Up@dawn 2.0

Thursday, May 25, 2017

Baggini on atheism

What do you understand by atheism?
That’s not as easy a question as you might think. Atheism, on the face of it, seems straightforward: it’s not theism. It’s a belief that there is no God or gods. But it’s slightly more complicated than that because, for most self-identifying atheists, it’s not just that they don’t believe in a God or gods, but that they don’t believe in any kind of supernatural realm. So I think an atheist is, 95% of the time, a naturalist. Atheists believe that whatever may be in the universe, the only kind of stuff is the stuff of physics, and the only fundamental forces are those of physics.
So atheism isn’t defined against religion so much as for a particular kind of physics-based explanation of the universe?
That’s right. It’s a big myth about atheism that it’s parasitic on what it denies. People say ‘Look, it’s even in the name itself: ‘a-theism’’. But that’s just historical accident. It just so happens that western civilisation has, for many centuries, been predominantly religious, and so the alternative worldview ended up being defined in contrast to that. I always say, if people say that atheism is parasitic on religion, ‘What would happen if no one believed in God any more? Would that mean there were no atheists?’ Of course not. It would mean that everyone would be an atheist and perhaps, in that situation, there wouldn’t be a special name for it, because there would be no need.
You might still want to distinguish it from agnosticism. Some agnostics make the bold claim that atheists, if they’re rational at all, must be agnostics really, because there isn’t sufficient proof to warrant being an atheist.
That’s extremely misleading because that argument works on the assumption that to be an atheist implies an absolute certainty, that there is no possible doubt you could be wrong. People rightly say that’s unjustified because you can’t know for sure there’s no God with our limited experience, and so on. That’s rather asymmetric for a start. There are plenty of people who have a belief in theism who would deny that they’re absolute about it, and they maintain some doubt. Bertrand Russell said something along the lines that, in a technical sense, he was an agnostic, because he couldn’t know for sure that God didn’t exist — but that to label him agnostic would be profoundly misleading because the hypothesis of God is one he doesn’t take to be a real possibility, and plays no influence in his life.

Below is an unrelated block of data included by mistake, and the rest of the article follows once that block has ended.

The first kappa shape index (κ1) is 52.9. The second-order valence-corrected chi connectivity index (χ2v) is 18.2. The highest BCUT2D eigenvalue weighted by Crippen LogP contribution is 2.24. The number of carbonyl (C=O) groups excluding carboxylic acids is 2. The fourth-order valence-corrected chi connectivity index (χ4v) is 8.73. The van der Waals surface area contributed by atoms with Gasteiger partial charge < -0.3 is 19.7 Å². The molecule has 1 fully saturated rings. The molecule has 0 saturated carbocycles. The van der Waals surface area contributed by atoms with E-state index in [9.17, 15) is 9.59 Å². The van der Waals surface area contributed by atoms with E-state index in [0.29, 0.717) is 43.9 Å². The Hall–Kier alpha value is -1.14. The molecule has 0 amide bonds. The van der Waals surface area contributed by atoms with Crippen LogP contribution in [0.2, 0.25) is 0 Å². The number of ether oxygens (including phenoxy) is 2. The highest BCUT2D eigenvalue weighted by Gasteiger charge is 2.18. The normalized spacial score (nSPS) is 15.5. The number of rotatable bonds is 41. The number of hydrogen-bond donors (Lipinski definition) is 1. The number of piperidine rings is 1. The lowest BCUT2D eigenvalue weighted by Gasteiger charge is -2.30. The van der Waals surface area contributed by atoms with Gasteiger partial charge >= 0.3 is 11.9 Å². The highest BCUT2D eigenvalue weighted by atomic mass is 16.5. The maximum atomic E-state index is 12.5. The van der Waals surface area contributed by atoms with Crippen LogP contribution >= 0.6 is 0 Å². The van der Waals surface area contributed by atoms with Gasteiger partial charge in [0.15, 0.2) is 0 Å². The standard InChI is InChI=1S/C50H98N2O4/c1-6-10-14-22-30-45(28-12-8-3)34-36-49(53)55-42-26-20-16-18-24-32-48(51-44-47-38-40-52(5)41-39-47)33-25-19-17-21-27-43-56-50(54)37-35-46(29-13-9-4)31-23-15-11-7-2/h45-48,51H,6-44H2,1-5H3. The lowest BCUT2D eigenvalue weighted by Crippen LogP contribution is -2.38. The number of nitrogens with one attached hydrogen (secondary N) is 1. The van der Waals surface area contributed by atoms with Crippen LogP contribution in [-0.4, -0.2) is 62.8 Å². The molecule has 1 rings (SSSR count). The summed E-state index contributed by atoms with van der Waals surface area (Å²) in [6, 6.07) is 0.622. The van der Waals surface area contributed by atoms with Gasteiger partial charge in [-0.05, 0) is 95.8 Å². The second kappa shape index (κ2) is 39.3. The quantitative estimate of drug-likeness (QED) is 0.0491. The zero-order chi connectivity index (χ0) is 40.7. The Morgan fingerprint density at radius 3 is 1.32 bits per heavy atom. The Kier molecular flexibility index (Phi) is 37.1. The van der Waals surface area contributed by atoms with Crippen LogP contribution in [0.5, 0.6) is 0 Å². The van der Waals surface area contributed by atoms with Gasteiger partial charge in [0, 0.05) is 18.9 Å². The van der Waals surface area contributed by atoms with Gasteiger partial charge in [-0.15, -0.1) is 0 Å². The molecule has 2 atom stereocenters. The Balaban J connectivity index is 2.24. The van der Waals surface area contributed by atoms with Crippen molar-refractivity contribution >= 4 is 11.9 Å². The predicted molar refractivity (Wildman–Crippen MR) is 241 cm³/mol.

“Atheism is not something that defines your every moment of existence. I don’t wake up in the morning reminding myself that I don’t believe in God.”
I think an agnostic is someone who is really just unsure, someone who can’t make up his or her mind whether they believe God exists or not. An atheist is someone who has a pretty settled view that there is no God, but within that, there’s a spectrum of people who are absolutely convinced, and those who simply think that the balance of evidence is strong enough that they don’t want to sit on the fence, but beyond that, they’re not going to claim any absolute certainty.
You’ve written a book about atheism, you’ve spoken about atheism, you’re involved with the British Humanist Association. Do you read widely in the literature of atheism?
To be honest, I don’t, and in some ways I’m always quite surprised that a lot of atheists do. If you’re pretty convinced of this position, then why would you want to read every new book that comes along telling you you’re right? It does seem to be a strange kind of desire for reinforcement. Like a lot of people, my biography of belief is a bit complicated. As a child, I was religious by default, and then religious by conviction, and then I came to atheism. But after a while, when you’ve thought through the issues, and you’ve decided that’s where you stand, you don’t close your mind. You want to go on and think about other things... (continues)

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